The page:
Monday, 16 December 2013
Today I am delighted to tell you that I have been invited to launch a brand new free mitten pattern over on my friend Rachel's lovely blog My Life in Knitwear where you can also see a photo of me with an inflatable Santa!
Wednesday, 11 December 2013
Last week I taught the last session of another set of beginners' classes. This is where I ask students to go away and find a pattern that they would like to knit, using the skills that they have just learnt. One of my students showed me the set of beginners' patterns and tutorials published by Tin Can Knits. Why have I not found these before?
There is a scarf, a blanket, a cowl, mittens, socks and a jumper, all worked in worsted weight yarn and designed to introduce new skills in an incremental way. They have been generously published free of charge with teachers invited to use them with students.
Of course, I had to dash off and cast on one of these projects, just to see how they worked. I chose Maize, the mitten pattern.
I decided that a simple pattern presented an ideal opportunity to use a skein of my hand spun yarn and chose this merino and silk yarn, spun from a braid by Hilltopcloud. The pattern was very easy to follow with enough individual design touches to make it attractive to knit. If this pattern is a good representative of the collection I can thoroughly recommend them to new knitters and experienced knitters looking for a quick and simple project alike.
It only took me a matter of hours to knit up these mittens so it is a great project for anyone who wants a pair of cosy mittens in a hurry.
The stitch pattern adds interest but is understated enough for it to be an ideal pattern for hand spun yarn with a bit of ...ahem...texture.
Working on this simple project inspired me to embark on a small mitten project of my own. I'll keep you posted!
Friday, 6 December 2013
One of the pleasures and pitfalls of working in a beautiful knitting shop is the opportunity to see all the lovely new things out there to tempt knitters. Right now we have all fallen in love with these Alpaca fur pompoms from Toft Alpacas so this little grey cloud had to come home with me.
I'm not sure that it quite fits in with my personal style but I know someone for whom it would be absolutely perfect - my twelve year old niece. Next step was to find a suitable pattern.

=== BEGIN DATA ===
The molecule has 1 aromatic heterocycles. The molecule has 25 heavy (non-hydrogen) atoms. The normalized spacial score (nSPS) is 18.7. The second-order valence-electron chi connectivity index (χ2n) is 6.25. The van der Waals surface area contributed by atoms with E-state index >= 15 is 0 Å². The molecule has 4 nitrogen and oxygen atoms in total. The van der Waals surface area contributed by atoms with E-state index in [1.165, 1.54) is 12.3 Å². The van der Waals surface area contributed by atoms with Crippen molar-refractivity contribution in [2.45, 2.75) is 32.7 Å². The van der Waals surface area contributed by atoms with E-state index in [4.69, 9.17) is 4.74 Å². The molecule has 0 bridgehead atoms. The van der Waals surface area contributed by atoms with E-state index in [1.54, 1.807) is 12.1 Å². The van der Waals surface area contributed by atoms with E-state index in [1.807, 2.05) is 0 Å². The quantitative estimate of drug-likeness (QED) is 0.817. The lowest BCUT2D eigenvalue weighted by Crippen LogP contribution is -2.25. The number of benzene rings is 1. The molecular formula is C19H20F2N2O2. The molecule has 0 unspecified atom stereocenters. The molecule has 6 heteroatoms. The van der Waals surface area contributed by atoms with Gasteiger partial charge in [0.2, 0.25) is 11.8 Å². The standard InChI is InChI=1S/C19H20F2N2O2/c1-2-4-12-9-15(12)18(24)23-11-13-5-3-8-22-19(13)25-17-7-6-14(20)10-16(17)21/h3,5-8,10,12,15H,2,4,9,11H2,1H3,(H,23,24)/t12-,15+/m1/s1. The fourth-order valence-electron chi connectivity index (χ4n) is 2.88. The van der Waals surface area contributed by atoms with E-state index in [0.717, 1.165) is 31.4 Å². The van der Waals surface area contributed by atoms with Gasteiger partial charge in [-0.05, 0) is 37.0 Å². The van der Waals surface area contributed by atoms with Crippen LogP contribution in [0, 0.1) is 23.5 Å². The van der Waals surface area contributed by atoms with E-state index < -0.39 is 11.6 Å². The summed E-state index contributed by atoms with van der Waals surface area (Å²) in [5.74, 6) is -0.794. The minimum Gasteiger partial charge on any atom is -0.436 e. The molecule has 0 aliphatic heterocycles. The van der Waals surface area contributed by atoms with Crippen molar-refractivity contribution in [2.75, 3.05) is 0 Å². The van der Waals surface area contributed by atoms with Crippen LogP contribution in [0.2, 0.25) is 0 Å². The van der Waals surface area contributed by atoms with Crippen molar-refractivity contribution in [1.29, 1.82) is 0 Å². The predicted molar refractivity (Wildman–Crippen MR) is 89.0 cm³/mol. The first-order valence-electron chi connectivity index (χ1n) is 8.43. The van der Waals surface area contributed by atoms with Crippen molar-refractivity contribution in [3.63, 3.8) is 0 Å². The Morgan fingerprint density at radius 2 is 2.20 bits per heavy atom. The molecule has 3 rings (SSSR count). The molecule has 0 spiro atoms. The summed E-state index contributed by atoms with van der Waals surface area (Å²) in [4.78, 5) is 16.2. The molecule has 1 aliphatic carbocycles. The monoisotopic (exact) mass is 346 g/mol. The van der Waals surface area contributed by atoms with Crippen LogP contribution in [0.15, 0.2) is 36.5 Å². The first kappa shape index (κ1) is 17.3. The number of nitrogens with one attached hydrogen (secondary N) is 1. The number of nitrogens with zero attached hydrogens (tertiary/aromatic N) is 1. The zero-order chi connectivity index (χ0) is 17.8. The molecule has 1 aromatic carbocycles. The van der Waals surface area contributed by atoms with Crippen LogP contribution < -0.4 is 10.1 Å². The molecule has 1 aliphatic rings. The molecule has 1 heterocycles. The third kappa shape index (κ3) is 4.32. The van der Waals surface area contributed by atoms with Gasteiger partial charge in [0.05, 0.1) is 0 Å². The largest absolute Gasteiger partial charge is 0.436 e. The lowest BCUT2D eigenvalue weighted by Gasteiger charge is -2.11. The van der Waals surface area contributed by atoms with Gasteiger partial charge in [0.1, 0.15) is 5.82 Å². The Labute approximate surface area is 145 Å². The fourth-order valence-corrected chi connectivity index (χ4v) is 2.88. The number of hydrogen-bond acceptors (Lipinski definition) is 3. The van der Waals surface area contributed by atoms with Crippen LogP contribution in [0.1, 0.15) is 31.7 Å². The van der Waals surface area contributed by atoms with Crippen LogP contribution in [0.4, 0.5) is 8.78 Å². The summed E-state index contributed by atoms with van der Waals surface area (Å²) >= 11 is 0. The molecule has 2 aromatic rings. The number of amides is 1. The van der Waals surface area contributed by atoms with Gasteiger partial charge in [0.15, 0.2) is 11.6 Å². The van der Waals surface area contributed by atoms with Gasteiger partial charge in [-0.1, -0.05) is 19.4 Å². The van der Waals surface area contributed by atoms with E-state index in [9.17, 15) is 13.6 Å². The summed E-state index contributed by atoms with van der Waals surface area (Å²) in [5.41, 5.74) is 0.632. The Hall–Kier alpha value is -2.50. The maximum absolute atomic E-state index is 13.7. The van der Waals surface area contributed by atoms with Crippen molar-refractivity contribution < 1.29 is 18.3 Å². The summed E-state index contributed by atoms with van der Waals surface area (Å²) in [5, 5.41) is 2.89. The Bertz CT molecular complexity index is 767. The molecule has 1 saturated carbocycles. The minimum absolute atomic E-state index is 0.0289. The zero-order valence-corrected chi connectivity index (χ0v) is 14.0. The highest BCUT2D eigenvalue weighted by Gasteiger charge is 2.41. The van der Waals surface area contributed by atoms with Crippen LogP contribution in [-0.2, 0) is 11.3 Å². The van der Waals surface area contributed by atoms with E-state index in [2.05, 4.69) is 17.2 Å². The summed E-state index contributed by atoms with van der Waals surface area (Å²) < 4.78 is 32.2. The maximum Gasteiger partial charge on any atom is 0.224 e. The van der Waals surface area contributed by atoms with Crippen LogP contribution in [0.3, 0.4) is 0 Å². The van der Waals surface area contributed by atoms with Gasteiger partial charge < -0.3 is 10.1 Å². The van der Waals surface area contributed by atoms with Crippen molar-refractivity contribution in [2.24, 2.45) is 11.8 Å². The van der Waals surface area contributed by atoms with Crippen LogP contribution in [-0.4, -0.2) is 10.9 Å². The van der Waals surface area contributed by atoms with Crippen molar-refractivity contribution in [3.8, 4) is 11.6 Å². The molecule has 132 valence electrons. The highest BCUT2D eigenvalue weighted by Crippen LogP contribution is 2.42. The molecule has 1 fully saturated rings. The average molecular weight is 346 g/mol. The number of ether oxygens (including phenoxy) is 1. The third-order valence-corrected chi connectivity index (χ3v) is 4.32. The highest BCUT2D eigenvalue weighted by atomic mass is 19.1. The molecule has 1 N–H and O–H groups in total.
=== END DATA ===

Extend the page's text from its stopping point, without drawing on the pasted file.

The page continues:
On my bookshelves I have a huge collection of back numbers of Interweave Knits, going back many years. For me, and many other knitters this publication has in the past been the most eagerly anticipated source of the best of knitting patterns but recently, maybe because now there is such a huge increase in the resources that are available online and from independent designers it has rather gone under my radar and I haven't renewed my subscription for a couple of years. However, a quick flick through the latest copy revealed the perfect pattern, - the Cote - Nord cap by Amy Cristoffers. Using a skein of the always reliable Cascade 220 it was a quick and enjoyable knit . There also seem to be a number of very knittable patterns in this issue so I shall make sure that I don't forget about it again!
I never plan Christmas knitting as I don't enjoy the pressure of deadline knitting but this will make a perfect stocking filler.
As a family we all love making things and often give each other things that we have made as presents. As we don't get to see each other every day they are a real tangible reminder that someone cares enough about you to take the time to sit and make something for you and when you see it they are recalled to your mind and form part of the fabric of daily life. My sister often makes me laugh by telling me about the random conversations that happen in her household in which I make an appearance. For example:
N: Mum, have you ever cried in an advert?
S: No, I don't think so.
N:I bet Aunty Jane has.
Embarrassingly she is right.